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Knowledge Exchange Lunch Meeting: Remembering the Holocaust in a Global Context

Message from Knowledge Exchange Office


Remembering the Holocaust in a Global Context

by Dr Matthew Boswell, Arts Engaged Fellow
Leeds Humanities Research Institute, University of Leeds

Date: April 9, 2014 (Wednesday)
Time: 1:00-2:00pm
Venue: Room P6-03, Graduate House

Sandwiches will be provided. All are welcome.

In this presentation Dr Matthew Boswell, a Research Fellow in the School of English from the University of Leeds, will give an overview of an ongoing research and knowledge exchange project with the National Holocaust Centre (United Kingdom) and the South African Holocaust and Genocide Foundation. The partnership began in 2013, when a small delegation of academics from the University of Leeds visited the Cape Town Holocaust Centre to undertake a range of research, teaching and knowledge exchange activities, including a workshop for heritage professionals. In March 2014 Dr Boswell and his colleagues returned to South Africa to work on the development of a public exhibition provisionally entitled Germany’s Confrontation with the Holocaust in a Global Context, which will go on display in various venues in the UK and South Africa in 2015. The team will also hold workshops with teachers, curriculum advisors and heritage professionals, in a continuation of the activities begun in 2013.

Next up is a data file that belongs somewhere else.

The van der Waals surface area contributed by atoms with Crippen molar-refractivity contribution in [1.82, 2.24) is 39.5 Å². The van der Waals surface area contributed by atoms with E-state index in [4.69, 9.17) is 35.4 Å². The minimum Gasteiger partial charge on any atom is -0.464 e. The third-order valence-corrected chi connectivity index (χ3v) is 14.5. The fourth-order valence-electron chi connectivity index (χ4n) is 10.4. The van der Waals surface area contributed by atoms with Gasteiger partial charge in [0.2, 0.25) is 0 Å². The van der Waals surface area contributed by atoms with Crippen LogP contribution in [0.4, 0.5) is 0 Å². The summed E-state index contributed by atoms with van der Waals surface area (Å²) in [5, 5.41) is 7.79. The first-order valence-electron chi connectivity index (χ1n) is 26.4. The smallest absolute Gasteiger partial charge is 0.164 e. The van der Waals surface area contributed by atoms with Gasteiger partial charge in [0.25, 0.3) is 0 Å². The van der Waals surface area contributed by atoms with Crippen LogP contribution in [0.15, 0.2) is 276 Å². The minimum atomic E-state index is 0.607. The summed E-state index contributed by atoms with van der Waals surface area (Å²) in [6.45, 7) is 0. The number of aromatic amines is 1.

Dr Boswell will describe the underpinning research that led to these knowledge exchange activities and the impacts that the project aims to deliver. He will also reflect on general lessons learned to date, including how best to negotiate political and historical sensitivities when entering into collaborations on emotional topics such as the Holocaust.

About the Speaker
Dr Boswell is a member of the Arts Engaged at the University of Leeds, a project designed to realise impact and innovation in the arts. He was a key respondent on an AHRC-funded project entitled “Testimony” (2009-2011), with research interest in “hybrid testimony” (which involves collaboration between victims and professional writers), perpetrator representation, heritage cinema and transnational memories of the Holocaust. He also discussed provocative responses to the Holocaust across a variety of media, including literature, film, documentary, comedy, the graphic novel, and punk and post-punk music.

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